Originally published in State Tax Notes on November 12, 2012.
State and local withholding tax laws are often described as a patchwork, allowing only the most sophisticated and diligent employers to approach full compliance. If enacted, the federal Mobile Workforce State Income Tax Simplification Act would provide much needed uniformity for employers and ultimately increase compliance for taxing authorities by establishing uniform state-level thresholds for employer withholding for nonresidents and personal income tax filing obligations for nonresidents. However, the federal withholding legislation will not resolve all state (or local) withholding tax questions. Thus, employers will continue to struggle with compliance for state and local employment taxes, including wage and non-wage withholding for personal income taxes.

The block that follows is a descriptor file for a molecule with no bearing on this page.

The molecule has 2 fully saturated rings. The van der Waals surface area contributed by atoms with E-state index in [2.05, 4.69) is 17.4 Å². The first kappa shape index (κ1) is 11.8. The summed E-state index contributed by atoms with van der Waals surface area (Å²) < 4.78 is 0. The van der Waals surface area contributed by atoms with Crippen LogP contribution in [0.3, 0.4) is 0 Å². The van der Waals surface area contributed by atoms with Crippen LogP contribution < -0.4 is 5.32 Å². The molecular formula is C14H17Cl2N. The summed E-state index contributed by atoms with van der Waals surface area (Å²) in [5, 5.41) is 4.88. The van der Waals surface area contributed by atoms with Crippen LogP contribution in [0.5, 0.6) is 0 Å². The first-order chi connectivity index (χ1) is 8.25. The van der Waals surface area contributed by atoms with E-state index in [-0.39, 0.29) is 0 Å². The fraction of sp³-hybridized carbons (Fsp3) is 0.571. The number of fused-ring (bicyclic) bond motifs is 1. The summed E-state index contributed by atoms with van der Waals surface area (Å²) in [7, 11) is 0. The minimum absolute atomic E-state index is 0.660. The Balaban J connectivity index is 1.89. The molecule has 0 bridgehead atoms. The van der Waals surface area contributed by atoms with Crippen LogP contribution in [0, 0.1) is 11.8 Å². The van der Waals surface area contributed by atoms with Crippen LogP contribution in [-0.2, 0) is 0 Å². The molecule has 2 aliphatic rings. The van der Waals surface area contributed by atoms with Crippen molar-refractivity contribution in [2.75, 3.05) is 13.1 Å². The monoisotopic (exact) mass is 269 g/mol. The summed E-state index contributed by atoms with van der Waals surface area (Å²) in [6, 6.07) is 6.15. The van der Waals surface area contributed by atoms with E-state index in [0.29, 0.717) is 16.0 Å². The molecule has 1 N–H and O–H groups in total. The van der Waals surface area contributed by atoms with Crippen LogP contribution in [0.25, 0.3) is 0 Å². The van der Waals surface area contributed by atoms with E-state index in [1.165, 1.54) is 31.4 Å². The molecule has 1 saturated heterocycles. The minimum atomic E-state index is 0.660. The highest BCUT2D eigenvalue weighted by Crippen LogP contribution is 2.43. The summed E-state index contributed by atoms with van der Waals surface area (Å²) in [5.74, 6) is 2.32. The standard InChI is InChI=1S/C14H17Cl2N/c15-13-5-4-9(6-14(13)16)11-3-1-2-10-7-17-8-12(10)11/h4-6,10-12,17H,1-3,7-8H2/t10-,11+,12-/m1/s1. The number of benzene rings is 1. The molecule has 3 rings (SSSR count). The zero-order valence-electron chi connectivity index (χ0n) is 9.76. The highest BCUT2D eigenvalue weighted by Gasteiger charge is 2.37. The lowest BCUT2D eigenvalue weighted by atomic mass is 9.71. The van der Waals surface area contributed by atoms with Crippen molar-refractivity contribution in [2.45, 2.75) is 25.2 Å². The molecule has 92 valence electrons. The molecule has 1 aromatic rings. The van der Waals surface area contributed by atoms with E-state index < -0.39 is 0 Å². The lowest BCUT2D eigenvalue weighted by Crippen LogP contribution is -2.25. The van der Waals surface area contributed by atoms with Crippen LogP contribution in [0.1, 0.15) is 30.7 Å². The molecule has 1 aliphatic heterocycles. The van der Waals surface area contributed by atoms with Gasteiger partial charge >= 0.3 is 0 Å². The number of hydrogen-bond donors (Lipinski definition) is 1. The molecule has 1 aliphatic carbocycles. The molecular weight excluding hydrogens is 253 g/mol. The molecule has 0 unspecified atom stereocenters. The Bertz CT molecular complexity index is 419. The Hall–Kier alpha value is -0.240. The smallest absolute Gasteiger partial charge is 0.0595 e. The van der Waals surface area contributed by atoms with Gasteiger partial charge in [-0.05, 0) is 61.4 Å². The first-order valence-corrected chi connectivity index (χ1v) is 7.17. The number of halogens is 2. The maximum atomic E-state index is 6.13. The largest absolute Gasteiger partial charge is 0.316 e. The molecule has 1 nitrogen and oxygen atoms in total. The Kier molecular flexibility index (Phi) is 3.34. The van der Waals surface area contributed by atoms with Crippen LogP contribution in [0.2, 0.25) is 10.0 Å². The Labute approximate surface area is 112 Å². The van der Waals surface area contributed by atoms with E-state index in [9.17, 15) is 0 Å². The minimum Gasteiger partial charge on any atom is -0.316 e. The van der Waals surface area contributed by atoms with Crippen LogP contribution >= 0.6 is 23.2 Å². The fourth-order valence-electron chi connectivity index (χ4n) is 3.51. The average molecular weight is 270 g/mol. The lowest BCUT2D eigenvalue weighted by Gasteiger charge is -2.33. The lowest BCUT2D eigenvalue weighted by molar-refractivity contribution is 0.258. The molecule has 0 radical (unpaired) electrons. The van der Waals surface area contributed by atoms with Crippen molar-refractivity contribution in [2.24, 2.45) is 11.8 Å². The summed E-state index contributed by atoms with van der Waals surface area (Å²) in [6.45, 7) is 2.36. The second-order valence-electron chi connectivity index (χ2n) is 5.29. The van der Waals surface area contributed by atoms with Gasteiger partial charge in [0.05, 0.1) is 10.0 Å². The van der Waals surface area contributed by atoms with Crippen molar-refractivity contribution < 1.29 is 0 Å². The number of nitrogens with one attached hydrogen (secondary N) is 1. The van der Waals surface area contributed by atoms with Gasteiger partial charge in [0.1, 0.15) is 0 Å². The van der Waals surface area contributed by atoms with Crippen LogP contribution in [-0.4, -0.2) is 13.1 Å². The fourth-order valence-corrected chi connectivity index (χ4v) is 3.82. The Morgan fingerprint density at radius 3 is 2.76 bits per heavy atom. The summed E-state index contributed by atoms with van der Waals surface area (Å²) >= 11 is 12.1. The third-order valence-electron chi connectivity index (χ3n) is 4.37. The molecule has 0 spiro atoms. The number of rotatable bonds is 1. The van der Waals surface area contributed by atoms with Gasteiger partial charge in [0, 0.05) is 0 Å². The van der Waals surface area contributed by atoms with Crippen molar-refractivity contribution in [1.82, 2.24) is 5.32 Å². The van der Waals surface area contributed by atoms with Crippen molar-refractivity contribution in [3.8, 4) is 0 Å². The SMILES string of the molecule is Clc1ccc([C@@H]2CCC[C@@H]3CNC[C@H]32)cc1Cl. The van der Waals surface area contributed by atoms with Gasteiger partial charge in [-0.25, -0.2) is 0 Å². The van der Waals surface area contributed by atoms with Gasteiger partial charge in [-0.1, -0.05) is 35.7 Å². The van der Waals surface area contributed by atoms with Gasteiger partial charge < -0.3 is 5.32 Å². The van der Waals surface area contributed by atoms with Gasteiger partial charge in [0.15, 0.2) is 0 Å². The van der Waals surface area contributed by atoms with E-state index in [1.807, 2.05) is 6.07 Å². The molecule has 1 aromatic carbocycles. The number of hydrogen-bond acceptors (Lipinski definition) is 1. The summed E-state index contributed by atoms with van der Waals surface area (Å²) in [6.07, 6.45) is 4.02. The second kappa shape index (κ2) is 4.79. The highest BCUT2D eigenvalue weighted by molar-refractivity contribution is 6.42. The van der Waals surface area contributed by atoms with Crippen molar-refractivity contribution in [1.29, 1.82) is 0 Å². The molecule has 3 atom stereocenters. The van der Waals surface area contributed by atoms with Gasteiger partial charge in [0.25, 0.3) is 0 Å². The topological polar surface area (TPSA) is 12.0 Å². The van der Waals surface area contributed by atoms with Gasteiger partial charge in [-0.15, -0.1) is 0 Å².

Although the business community (and many state administrators) remain hopeful that Congress will enact the mobile workforce act and greatly foster state withholding tax compliance, employers will have to analyze their state withholding tax obligations regarding many other benefits or payments such as nonqualified stock options, deferred compensation, separation payments, retirement payments, and other compensation for services such as accrued vacation payments. Employers will continue to evaluate worker classification questions, both at the employee and employer levels, for various state and local employment tax purposes. This A Pinch of SALT highlights these thorny questions that many employers face, and will continue to face, beyond enactment of the mobile workforce act.
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